The results from Kellogg’s 2015 Q2 were nothing out of the ordinary, but confirm a long-term reality facing many US packaged food companies. This reality is that sales from the centre of the supermarket aisle are eroding. This is being caused by a phenomenon known as perimeter shopping – where consumers, particularly millennials, avoid the centre aisles where ‘processed food’ resides. The idea is not to be tempted by products that have ‘high sugar, low nutrition’ reputations. As a company, Kellogg’s product portfolio is almost entirely based in those aisles, and those products are losing their appeal despite recent pledges to remove artificial flavours and colours from ingredients lists. Take breakfast cereals as an example. The average US consumer used to buy 5.6kg of breakfast cereals back in 2005, but the figure has dropped by 19% to just 4.5kg. The question that remains is whether Kellogg is doing enough to reverse its direction.
Kellogg: Net Sales and Operating Profits by Division
Source: Kellogg Quarterly Financials
With further declines seen across its US Morning Foods division (where breakfast cereals reside) the emphasis from Kellogg has been very much focused on damage limitation and maintaining profitability in a shrinking environment. Ordinarily this reduced risk strategy would makes sense for a company in its position. It does, however, rely on other parts of its business offsetting that sales slowdown. For Kellogg, this has not been the case, and more worryingly the company’s US Snacks division, also its largest by sales, is also continuing on a downward trend – something that is definitely not in line with market performance.
US: Performance of Selected Snack Categories, Retail Value Sales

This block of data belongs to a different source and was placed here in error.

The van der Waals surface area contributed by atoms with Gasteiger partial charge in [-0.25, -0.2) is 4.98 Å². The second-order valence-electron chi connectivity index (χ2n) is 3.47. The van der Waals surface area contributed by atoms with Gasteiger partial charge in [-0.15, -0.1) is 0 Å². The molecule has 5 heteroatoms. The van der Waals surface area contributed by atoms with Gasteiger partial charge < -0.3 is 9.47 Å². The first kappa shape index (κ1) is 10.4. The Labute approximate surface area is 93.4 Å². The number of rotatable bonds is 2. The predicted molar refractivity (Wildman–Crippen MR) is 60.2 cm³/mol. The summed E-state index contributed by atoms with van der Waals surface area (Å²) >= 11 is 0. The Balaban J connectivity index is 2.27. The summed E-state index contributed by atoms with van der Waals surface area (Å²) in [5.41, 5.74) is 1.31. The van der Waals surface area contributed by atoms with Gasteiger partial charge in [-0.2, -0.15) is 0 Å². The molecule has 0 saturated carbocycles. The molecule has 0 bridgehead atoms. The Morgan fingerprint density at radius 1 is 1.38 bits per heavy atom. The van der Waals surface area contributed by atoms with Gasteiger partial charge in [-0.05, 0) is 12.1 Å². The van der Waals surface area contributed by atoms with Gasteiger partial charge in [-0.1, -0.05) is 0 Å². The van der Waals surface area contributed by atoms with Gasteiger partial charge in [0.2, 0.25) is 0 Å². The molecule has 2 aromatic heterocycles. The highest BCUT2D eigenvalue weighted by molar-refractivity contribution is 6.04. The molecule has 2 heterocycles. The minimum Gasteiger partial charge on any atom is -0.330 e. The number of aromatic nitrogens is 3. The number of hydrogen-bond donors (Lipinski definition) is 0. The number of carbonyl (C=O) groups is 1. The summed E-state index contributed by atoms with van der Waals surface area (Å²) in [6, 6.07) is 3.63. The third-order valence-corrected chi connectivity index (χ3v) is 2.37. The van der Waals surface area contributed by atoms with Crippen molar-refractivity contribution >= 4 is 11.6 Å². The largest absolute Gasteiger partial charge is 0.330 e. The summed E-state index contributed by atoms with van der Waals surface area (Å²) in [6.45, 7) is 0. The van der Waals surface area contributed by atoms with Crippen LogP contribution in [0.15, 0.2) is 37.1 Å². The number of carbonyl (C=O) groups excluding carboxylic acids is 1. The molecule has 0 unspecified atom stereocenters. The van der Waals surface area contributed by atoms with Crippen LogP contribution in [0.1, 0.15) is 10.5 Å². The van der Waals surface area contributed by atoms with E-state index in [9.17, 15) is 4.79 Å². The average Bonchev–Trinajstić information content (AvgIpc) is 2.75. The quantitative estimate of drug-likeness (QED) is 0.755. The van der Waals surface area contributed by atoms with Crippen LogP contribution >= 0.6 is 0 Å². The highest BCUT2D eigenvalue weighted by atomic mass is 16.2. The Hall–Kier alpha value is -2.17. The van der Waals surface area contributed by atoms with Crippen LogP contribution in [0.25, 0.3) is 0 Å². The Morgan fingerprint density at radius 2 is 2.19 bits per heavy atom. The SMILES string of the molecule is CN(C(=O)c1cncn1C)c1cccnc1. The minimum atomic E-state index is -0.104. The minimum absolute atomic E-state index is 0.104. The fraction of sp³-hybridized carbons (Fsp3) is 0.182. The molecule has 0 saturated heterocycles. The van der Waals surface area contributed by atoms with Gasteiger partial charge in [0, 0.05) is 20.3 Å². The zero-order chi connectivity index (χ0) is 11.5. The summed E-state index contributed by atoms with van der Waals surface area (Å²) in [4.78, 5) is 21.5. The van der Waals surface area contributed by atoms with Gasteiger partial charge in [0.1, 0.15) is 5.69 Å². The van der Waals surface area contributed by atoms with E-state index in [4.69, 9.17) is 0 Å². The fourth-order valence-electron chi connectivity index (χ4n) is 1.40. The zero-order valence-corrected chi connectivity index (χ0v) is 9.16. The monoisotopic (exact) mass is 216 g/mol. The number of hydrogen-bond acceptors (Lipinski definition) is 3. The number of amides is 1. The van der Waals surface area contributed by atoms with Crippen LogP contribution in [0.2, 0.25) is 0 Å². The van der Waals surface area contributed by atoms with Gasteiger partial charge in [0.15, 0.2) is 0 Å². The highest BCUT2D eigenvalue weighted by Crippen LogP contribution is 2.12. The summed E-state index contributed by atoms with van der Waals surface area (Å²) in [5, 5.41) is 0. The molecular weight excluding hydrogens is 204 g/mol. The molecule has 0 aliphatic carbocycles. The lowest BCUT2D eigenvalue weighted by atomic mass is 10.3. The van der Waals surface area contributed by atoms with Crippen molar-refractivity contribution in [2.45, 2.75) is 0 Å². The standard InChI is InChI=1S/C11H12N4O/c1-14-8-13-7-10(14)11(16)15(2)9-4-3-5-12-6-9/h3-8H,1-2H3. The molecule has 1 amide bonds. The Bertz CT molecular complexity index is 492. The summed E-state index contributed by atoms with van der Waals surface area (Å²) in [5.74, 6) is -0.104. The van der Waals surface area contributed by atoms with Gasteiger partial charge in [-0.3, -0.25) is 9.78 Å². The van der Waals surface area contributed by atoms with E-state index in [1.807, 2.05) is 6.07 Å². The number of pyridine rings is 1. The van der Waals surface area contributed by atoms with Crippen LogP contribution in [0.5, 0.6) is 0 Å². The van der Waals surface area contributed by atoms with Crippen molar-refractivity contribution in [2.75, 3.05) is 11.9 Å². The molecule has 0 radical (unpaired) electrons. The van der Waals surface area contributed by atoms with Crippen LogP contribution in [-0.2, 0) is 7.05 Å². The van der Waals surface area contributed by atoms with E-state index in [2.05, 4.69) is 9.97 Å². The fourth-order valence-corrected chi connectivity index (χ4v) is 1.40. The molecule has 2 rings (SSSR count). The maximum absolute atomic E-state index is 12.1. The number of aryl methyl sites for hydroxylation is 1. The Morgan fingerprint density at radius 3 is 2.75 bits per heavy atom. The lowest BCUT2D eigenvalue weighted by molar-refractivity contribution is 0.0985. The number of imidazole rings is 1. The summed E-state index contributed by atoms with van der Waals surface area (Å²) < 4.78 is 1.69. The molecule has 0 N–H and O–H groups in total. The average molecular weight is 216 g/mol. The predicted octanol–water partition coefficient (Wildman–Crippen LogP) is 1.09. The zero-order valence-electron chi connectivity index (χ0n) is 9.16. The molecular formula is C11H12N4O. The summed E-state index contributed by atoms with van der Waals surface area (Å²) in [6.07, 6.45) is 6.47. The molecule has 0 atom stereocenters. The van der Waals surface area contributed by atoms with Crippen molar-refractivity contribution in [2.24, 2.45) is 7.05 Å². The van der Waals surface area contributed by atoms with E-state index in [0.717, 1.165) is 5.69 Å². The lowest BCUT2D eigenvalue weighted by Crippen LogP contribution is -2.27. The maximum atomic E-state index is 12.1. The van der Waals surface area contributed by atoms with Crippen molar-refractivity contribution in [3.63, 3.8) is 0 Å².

Source: Euromonitor International
Within biscuits Kellogg has shed sales to Mondelez, in snack bars it has lost out to Kind, and in pastries Kellogg has surrendered share to McKee Foods. In each of these cases Kellogg has been slow to react to new trends sweeping the industry, such as the breakfast biscuit craze created by Mondelez with Belvita, or the clear label trend upon which Kind has capitalised. The consensus appears to be that Kellogg is a trend-follower rather than a trend-setter, which may be fine for stagnating categories such as breakfast cereals, but is dangerous in the impulse food environment. Kellogg is often criticised for not doing enough to reverse the direction of its breakfast cereal brands, but turning around the performance of its snack brands is perhaps more crucial at this stage.
2015 Q2 operating profits were adversely affected by a currency hit on its Venezuelan operations, but the lack of any significant strategic shift away from the US breakfast cereals category is a long-term hurdle for the company. Kellogg can only continue to cut operating costs so much without affecting either the quality or reputation of the brand. In the not so distant future Kellogg’s breakfast cereal sales could hit a point where they start to ‘lose distribution’, and sales will then fall dramatically. The US breakfast cereals category is predicted to shrink by another US$1 billion over 2015-2020, but expected growth in key markets such as China, Japan and India could mitigate this
Breakfast Cereals: Top and Bottom Growth Markets
Source: Euromonitor International
It’s not all bad news for the world’s largest breakfast cereal producer, however. Kellogg has successfully transitioned Special K away from ‘diet’ positioning towards a more holistic ‘wellness’ standpoint, and this is starting to pay dividends. Whilst Kashi hasn’t quite achieved this turnaround yet, there are promising signs that the company is on track with this brand.
Despite the challenges Kellogg faces, it remains home to a large number of iconic global brands, and this will continue to make it a powerhouse in the world of packaged food for years to come. Yet with the industry still figuring out the implications of the Kraft-Heinz merger, could we see something along the same lines for Kellogg – [General Mills/PepsiCo/Post…]?